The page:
The Coronation of Donald Trump

It’s happening. Donald Trump is going to win big in Indiana, allowing him to do the same in the next nine states. He has gone from a laughing stock to one election from the Oval Office. From reality TV to avatar of the angry masses. From Birtherism conspiracy to the presumptive nominee of the Republican Party. Tonight, in one of the more amazingly self-fulfilled prophecies in recent political history, Donald Trump will be crowned a winner.

That means he’s just one strong campaign away from becoming the 45th President of the United States. Has that sunk in? Has that really sunk in?

I could spend a thousand words breaking down Indiana. I could look at polls, trends, endorsements, and each of the nine districts, making wordy predictions that would bore most readers. (For the record: Donald Trump wins all but the fifth district and takes all but three delegates. He’ll win the state by a lot. Hillary Clinton will win by less.)

But Indiana isn’t the point. It’s merely the latest manifestation of the political revolution that Bernie Sanders couldn’t quite see through and Donald Trump is ramming home.

Do not, do not, DO NOT dismiss his candidacy in the general. The probability of him winning this election feels roughly a thousand times more likely than his chances of winning the nomination when he glided down an escalator to the rebellious sounds of Neil Young. (Oh, how we laughed!)

Ever since that moment, however, his ascension has been unstoppable, and tonight he reaches the top of the Republican Party. Remember, he started with high unfavorables with Republicans only to win the party’s nomination. It can happen again with the general electorate, especially considering he has the most moderate (liberal?) ideology of any Republican nominee since Nixon, including on trade, social security, Medicare, affirmative action, LBGT rights, the lesser known PPFA, and perhaps most heretical, Israel. If the center is won by appealing to independents who make decisions independently, then beware the potency of a candidate who does the same.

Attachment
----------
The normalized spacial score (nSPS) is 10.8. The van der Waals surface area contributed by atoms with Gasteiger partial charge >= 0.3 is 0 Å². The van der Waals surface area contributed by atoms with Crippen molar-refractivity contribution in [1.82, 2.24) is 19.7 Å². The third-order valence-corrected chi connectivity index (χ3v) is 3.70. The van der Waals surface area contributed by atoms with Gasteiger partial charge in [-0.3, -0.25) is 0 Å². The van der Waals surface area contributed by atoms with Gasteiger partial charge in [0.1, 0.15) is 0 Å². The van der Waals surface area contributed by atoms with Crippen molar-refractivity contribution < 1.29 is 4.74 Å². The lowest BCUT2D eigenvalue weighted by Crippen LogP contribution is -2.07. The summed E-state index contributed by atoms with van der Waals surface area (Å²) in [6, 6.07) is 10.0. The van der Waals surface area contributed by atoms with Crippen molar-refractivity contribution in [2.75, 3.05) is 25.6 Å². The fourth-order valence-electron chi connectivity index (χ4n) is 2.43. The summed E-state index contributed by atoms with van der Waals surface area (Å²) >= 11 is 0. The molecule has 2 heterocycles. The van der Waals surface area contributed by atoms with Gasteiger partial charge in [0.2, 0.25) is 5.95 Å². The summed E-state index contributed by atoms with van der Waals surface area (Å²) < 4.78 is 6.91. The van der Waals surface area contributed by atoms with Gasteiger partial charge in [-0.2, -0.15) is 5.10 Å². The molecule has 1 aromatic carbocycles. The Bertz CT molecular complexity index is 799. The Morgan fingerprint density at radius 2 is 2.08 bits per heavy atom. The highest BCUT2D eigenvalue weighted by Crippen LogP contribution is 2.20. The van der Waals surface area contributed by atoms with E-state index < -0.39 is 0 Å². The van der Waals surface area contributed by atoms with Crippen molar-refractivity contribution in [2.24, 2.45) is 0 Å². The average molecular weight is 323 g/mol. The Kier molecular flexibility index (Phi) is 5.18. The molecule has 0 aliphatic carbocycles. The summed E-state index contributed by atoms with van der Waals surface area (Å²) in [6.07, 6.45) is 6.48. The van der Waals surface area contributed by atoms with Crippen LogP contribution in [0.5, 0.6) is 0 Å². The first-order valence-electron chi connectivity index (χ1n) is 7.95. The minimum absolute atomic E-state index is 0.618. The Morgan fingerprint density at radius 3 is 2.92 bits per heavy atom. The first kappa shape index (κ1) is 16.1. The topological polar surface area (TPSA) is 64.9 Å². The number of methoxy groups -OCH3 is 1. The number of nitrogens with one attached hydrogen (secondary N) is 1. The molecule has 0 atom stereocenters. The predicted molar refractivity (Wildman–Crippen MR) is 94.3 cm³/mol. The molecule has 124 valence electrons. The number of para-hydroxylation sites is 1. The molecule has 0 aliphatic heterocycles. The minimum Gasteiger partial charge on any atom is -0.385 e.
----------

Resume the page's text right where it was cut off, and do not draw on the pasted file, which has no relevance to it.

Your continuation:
Ultimately, he has the media wrapped around his finger (or is it the other way around?), a steadily acquiescent Republican Party, the promise of heretofore disinterested voters, and, most important, the perfect opponent for an authenticity campaign. Indeed, Bernie Sanders has softened the ground for Trump. Nearly half the Democratic Party now joins the Republicans in defining Hillary Clinton as speaking and acting on behalf of institutions, not people. Trump’s entire campaign is based on the reverse. If you don’t think that’s dangerous in 2016, you’re not paying attention.

You’re darn right this read as a general election post. It has begun.


6 thoughts on “The Coronation of Donald Trump”

  1. Last idea for GOP: is there any legal or technical recourse for the party to expel drumpf, and force him to run as an independent? Then they could install Ryan or someone actually electable?


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